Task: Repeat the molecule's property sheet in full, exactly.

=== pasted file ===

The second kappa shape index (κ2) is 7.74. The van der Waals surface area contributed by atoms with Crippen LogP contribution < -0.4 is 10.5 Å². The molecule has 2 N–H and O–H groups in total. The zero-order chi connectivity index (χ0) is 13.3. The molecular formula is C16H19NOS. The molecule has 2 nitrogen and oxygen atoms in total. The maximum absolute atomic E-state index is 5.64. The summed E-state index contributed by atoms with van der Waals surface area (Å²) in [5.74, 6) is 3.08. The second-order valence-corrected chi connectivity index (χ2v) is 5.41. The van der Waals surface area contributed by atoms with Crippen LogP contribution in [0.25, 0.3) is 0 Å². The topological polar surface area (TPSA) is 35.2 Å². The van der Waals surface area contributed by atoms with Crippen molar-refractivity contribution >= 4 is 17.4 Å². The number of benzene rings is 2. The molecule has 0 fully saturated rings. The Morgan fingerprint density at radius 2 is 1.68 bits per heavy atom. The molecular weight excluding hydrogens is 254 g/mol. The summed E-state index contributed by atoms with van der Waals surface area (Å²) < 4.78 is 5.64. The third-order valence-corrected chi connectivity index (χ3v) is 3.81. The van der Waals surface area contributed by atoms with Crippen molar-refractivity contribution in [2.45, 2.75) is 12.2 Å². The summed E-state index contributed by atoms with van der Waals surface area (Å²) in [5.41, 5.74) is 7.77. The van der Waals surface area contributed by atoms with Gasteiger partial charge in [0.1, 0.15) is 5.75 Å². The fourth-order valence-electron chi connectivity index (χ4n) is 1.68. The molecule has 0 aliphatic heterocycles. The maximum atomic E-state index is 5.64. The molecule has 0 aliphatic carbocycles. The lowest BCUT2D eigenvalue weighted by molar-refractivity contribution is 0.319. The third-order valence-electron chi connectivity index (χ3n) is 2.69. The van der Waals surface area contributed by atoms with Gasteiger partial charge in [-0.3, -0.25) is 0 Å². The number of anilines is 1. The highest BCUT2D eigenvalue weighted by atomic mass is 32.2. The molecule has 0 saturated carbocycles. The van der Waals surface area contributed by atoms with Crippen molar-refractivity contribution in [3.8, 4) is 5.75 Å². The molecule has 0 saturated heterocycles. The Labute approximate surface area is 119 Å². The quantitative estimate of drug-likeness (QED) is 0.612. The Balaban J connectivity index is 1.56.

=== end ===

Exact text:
The second kappa shape index (κ2) is 7.74. The van der Waals surface area contributed by atoms with Crippen LogP contribution < -0.4 is 10.5 Å². The molecule has 2 N–H and O–H groups in total. The zero-order chi connectivity index (χ0) is 13.3. The molecular formula is C16H19NOS. The molecule has 2 nitrogen and oxygen atoms in total. The maximum absolute atomic E-state index is 5.64. The summed E-state index contributed by atoms with van der Waals surface area (Å²) in [5.74, 6) is 3.08. The second-order valence-corrected chi connectivity index (χ2v) is 5.41. The van der Waals surface area contributed by atoms with Crippen LogP contribution in [0.25, 0.3) is 0 Å². The topological polar surface area (TPSA) is 35.2 Å². The van der Waals surface area contributed by atoms with Crippen molar-refractivity contribution >= 4 is 17.4 Å². The number of benzene rings is 2. The molecule has 0 fully saturated rings. The Morgan fingerprint density at radius 2 is 1.68 bits per heavy atom. The molecular weight excluding hydrogens is 254 g/mol. The summed E-state index contributed by atoms with van der Waals surface area (Å²) < 4.78 is 5.64. The third-order valence-corrected chi connectivity index (χ3v) is 3.81. The van der Waals surface area contributed by atoms with Crippen molar-refractivity contribution in [2.45, 2.75) is 12.2 Å². The summed E-state index contributed by atoms with van der Waals surface area (Å²) in [5.41, 5.74) is 7.77. The van der Waals surface area contributed by atoms with Gasteiger partial charge in [0.1, 0.15) is 5.75 Å². The fourth-order valence-electron chi connectivity index (χ4n) is 1.68. The molecule has 0 aliphatic heterocycles. The maximum atomic E-state index is 5.64. The molecule has 0 aliphatic carbocycles. The lowest BCUT2D eigenvalue weighted by molar-refractivity contribution is 0.319. The third-order valence-electron chi connectivity index (χ3n) is 2.69. The van der Waals surface area contributed by atoms with Gasteiger partial charge in [-0.3, -0.25) is 0 Å². The number of anilines is 1. The highest BCUT2D eigenvalue weighted by atomic mass is 32.2. The molecule has 0 saturated carbocycles. The van der Waals surface area contributed by atoms with Crippen molar-refractivity contribution in [3.8, 4) is 5.75 Å². The molecule has 0 saturated heterocycles. The Labute approximate surface area is 119 Å². The quantitative estimate of drug-likeness (QED) is 0.612. The Balaban J connectivity index is 1.56.